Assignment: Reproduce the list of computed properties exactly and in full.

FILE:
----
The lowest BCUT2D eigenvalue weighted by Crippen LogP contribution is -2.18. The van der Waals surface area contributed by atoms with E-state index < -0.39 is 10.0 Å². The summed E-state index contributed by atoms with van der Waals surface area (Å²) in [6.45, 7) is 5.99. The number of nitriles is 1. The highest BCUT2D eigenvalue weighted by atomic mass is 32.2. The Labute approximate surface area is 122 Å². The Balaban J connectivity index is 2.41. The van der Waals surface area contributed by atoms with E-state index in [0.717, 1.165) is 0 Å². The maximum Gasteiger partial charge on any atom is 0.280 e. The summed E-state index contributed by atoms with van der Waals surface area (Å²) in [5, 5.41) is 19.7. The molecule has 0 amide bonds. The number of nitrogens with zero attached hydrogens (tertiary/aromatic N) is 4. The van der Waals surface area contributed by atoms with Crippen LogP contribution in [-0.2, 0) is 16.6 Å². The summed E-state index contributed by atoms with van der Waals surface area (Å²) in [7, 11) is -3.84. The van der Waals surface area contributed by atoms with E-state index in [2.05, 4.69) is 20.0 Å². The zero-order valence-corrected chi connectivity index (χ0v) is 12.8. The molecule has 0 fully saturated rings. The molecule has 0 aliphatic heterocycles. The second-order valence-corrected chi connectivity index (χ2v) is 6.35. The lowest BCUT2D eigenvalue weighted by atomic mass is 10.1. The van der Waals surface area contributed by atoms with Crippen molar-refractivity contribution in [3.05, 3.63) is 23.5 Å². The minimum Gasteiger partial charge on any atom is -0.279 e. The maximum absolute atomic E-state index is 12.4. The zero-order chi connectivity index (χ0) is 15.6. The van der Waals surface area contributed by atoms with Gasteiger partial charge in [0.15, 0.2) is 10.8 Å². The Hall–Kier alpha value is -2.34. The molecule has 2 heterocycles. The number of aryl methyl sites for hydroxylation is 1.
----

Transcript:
The lowest BCUT2D eigenvalue weighted by Crippen LogP contribution is -2.18. The van der Waals surface area contributed by atoms with E-state index < -0.39 is 10.0 Å². The summed E-state index contributed by atoms with van der Waals surface area (Å²) in [6.45, 7) is 5.99. The number of nitriles is 1. The highest BCUT2D eigenvalue weighted by atomic mass is 32.2. The Labute approximate surface area is 122 Å². The Balaban J connectivity index is 2.41. The van der Waals surface area contributed by atoms with E-state index in [0.717, 1.165) is 0 Å². The maximum Gasteiger partial charge on any atom is 0.280 e. The summed E-state index contributed by atoms with van der Waals surface area (Å²) in [5, 5.41) is 19.7. The molecule has 0 amide bonds. The number of nitrogens with zero attached hydrogens (tertiary/aromatic N) is 4. The van der Waals surface area contributed by atoms with Crippen LogP contribution in [-0.2, 0) is 16.6 Å². The summed E-state index contributed by atoms with van der Waals surface area (Å²) in [7, 11) is -3.84. The van der Waals surface area contributed by atoms with E-state index in [2.05, 4.69) is 20.0 Å². The zero-order valence-corrected chi connectivity index (χ0v) is 12.8. The molecule has 0 fully saturated rings. The molecule has 0 aliphatic heterocycles. The second-order valence-corrected chi connectivity index (χ2v) is 6.35. The lowest BCUT2D eigenvalue weighted by atomic mass is 10.1. The van der Waals surface area contributed by atoms with Crippen molar-refractivity contribution in [3.05, 3.63) is 23.5 Å². The minimum Gasteiger partial charge on any atom is -0.279 e. The maximum absolute atomic E-state index is 12.4. The zero-order chi connectivity index (χ0) is 15.6. The van der Waals surface area contributed by atoms with Gasteiger partial charge in [0.15, 0.2) is 10.8 Å². The Hall–Kier alpha value is -2.34. The molecule has 2 heterocycles. The number of aryl methyl sites for hydroxylation is 1.